The Lonely City: adventures in the art of being alone by Olivia Laing (essay/memoir): I wanted to read this when moving away from university, but it’s like four years later now.
Tuesdays with Morrie by Mitch Albom (memoir): I do not know anything about this book, but it appeared on my tbr shelf somehow.
Nonfiction and science
Immun by Anne Spurkland (in norwegian)
Firmament: the hidden science of weather, climate change and air that surrounds us by Simon Clark
The Story of More: how we got to climate change and where to go from here by Hope Jahren
Braiding Sweetgrass by Robin Wall Kimmerer: this book keep being referenced in so many science podcasts I listen to!
Friends: Understanding the power of our most important relationships by Robin Dunbar
Personal project / rant
I don’t really do new year’s resolutions, but a type of personal project this year is read or watch more indigenous stories. Probably it would be mostly Sami related, as that’s the indigenous group I have closest knowledge / association with. Last year two separate things were in the national news here around the same time. The first was the question of how far climate change activists were willing to go, in terms of violence against property and/or people. The more I read of the discourse, the more I hated the existential negative parts which never pointed out successful past campaigns (like those fought by indigenous people for their local environment) or had any future strategies in mind. Because I get that climate change has gotten to the point where it is going to be bad anyway, but if you want to be an activist you should have thoughts on how you think it can be better, for your own well-being if nothing else. It hightlighted to me that the values which you base your «ideology» on matters. It’s too easy otherwise to fall into elitism, or the «the world would be better with less people in it» or, you know, eugenics.
Anyway. The other thing in the news a lot was Sami politics where there’s proof non-sami (and right-wing) people were encouraged to meddle in indigenous politics. Mostly to undermine rights and use of land or for financial gain, as far as I understood. And that also often has an enviromental side. It brought up the question of who is Sami «enough» to vote on Sami politics here, but the norwegian government has pretty well-defined requirements. And some fall outside of those, even if they would consider themselves Sami, so that is another debate. But personally I do fill every requirement to be considered part of that registry of Sami people. So I feel like it’s natural that I’ve come to a place where I want to know more.
On the science side, I’m taking atmospheric physics and climate change as a course, which has been great so far.
My reading this year has been about 65% of what it was in 2021. I thought it was a lot less, because I have read less books in total, but number of books is such a weird way to count «reading» in general. Time would be a great, but difficult way to count, amount of pages is at least better I think? I did start out the year getting my heart broken by a book in the worst possible way, by “The Secret Commonwealth” by Philip Pullman. I was also so excited for“Book of Night” by Holly Black, but it wasn’t quite what I expected. In so many other ways it has been a great year, with some wonderful books.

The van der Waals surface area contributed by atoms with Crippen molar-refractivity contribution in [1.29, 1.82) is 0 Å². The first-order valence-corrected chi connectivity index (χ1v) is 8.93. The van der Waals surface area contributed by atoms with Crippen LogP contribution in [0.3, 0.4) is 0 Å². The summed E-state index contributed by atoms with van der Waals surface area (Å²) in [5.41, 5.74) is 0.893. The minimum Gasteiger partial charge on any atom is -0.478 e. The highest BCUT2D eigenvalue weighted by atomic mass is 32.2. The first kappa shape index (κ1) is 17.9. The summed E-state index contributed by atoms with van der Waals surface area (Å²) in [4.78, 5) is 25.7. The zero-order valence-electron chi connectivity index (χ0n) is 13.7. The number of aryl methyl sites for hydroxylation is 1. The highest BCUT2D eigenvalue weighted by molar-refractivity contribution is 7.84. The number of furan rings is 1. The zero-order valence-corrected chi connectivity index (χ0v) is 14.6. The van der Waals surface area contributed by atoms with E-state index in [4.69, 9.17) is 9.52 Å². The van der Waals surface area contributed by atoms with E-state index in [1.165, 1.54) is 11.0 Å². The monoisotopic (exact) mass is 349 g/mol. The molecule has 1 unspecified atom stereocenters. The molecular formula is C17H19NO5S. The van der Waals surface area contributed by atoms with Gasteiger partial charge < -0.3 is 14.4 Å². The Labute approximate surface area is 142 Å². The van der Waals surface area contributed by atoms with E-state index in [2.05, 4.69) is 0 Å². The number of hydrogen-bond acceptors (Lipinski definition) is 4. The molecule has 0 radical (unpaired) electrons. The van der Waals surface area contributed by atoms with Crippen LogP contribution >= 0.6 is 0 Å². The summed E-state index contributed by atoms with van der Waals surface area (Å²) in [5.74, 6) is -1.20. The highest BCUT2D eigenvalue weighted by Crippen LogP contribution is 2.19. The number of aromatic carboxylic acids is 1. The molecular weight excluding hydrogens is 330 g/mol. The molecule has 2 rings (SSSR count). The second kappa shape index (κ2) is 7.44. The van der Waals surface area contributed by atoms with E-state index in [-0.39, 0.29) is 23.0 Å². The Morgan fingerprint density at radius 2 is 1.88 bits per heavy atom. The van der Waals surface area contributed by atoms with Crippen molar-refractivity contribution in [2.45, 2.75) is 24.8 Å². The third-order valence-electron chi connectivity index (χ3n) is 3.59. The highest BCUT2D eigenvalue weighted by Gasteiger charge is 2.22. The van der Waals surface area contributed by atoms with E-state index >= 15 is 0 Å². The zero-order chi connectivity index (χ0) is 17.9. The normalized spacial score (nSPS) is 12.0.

The Hand on the Wall (Truly Devious #3) by Maureen Johnson was both a book by one of my other favourite authors and one in a series I haven’t pick up in a while. And yet it was great! It was the semi-conclusion I was looking for, Maureen Johnson continues being great at delivering the stories (both in cast of characters, plot and vibes) she sets up.
Brandon Sanderson hasn’t failed me yet either, and the 4th book of the Stormlight Archive “Rhythm of War” was a great, long fantasy book. It’s nice to dive into his expansive worlds, where every aspect seems so well thought out, but there’s a limit to how many Sanderson books I can enjoy in a year before my brain melts.
This summer, where I hoped to increase my reading time, I read most of my way through multiple books only to find out they were just badly written. I think both “Other People’s Clothes” by Calla Henkel, “Boyfriend Material” Alexis Hall and “The Maidens“ by Alex Michaelides fell under that umbrella. I really wanted to like “Mexican Gothic” by Silvia Moreno-Garcia, but it wasn’t quite for me.
The most surprising read this year was a book I picked up in swedish, a language I do not speak, but I can with much effort read as I’m norwegian. In english it’s called “If Cats Disappeared from the World” by Genki Kawamura, originally written in japanese.
I also read two other books that didn’t quite fit with the rest; “The Art of Heikala” which is the artist Heikala about her own process and a book filled with her colourful, great work, and the graphic novel “Mooncakes” by Suzanne Walker and Wendy Xu. Would recommend both!
I listened to “I’m Glad My Mom Died” by Jennette McCurdy, which I almost don’t want to admit because it was such a chilling read in the way that it felt illegally close to reading someone’s journal of abuse. Of course it’s retold with the perspective of a now-adult, still multiple times I had to stop and remind myself that the author herself decided to share this information. It personally made me reframe how I think of child actors, from the best to the worst cases.
I also listened to “Permanent Record” by Edward Snowden. And it was enlightening, to the point where it made me dislike his personality more and still appreciate the work he’s done and what he tries to achieve in giving out information.